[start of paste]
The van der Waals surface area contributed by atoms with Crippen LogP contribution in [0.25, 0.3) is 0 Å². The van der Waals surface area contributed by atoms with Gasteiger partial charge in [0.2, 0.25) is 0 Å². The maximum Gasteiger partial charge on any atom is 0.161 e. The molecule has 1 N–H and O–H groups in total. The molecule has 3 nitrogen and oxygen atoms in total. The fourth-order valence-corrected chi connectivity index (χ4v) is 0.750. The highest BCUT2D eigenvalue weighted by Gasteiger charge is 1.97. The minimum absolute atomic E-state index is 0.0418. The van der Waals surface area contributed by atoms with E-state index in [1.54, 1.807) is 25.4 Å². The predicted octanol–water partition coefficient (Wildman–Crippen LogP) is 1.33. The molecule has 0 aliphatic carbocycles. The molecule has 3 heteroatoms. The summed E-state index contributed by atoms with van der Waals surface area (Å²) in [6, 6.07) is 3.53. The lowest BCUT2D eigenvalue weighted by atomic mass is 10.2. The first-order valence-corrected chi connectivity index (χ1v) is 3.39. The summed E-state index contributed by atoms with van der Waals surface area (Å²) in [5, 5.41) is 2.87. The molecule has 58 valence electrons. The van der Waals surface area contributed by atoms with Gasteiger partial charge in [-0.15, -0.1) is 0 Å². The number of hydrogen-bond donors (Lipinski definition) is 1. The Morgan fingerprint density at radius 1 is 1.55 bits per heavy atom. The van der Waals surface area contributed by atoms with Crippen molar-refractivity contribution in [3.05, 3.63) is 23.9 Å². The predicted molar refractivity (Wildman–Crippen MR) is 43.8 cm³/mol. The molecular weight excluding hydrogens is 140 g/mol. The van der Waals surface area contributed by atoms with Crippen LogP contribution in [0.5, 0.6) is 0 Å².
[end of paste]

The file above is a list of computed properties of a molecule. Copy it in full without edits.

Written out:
The van der Waals surface area contributed by atoms with Crippen LogP contribution in [0.25, 0.3) is 0 Å². The van der Waals surface area contributed by atoms with Gasteiger partial charge in [0.2, 0.25) is 0 Å². The maximum Gasteiger partial charge on any atom is 0.161 e. The molecule has 1 N–H and O–H groups in total. The molecule has 3 nitrogen and oxygen atoms in total. The fourth-order valence-corrected chi connectivity index (χ4v) is 0.750. The highest BCUT2D eigenvalue weighted by Gasteiger charge is 1.97. The minimum absolute atomic E-state index is 0.0418. The van der Waals surface area contributed by atoms with E-state index in [1.54, 1.807) is 25.4 Å². The predicted octanol–water partition coefficient (Wildman–Crippen LogP) is 1.33. The molecule has 0 aliphatic carbocycles. The molecule has 3 heteroatoms. The summed E-state index contributed by atoms with van der Waals surface area (Å²) in [6, 6.07) is 3.53. The lowest BCUT2D eigenvalue weighted by atomic mass is 10.2. The first-order valence-corrected chi connectivity index (χ1v) is 3.39. The summed E-state index contributed by atoms with van der Waals surface area (Å²) in [5, 5.41) is 2.87. The molecule has 58 valence electrons. The van der Waals surface area contributed by atoms with Gasteiger partial charge in [-0.15, -0.1) is 0 Å². The number of hydrogen-bond donors (Lipinski definition) is 1. The Morgan fingerprint density at radius 1 is 1.55 bits per heavy atom. The van der Waals surface area contributed by atoms with Crippen molar-refractivity contribution in [3.05, 3.63) is 23.9 Å². The predicted molar refractivity (Wildman–Crippen MR) is 43.8 cm³/mol. The molecular weight excluding hydrogens is 140 g/mol. The van der Waals surface area contributed by atoms with Crippen LogP contribution in [0.5, 0.6) is 0 Å².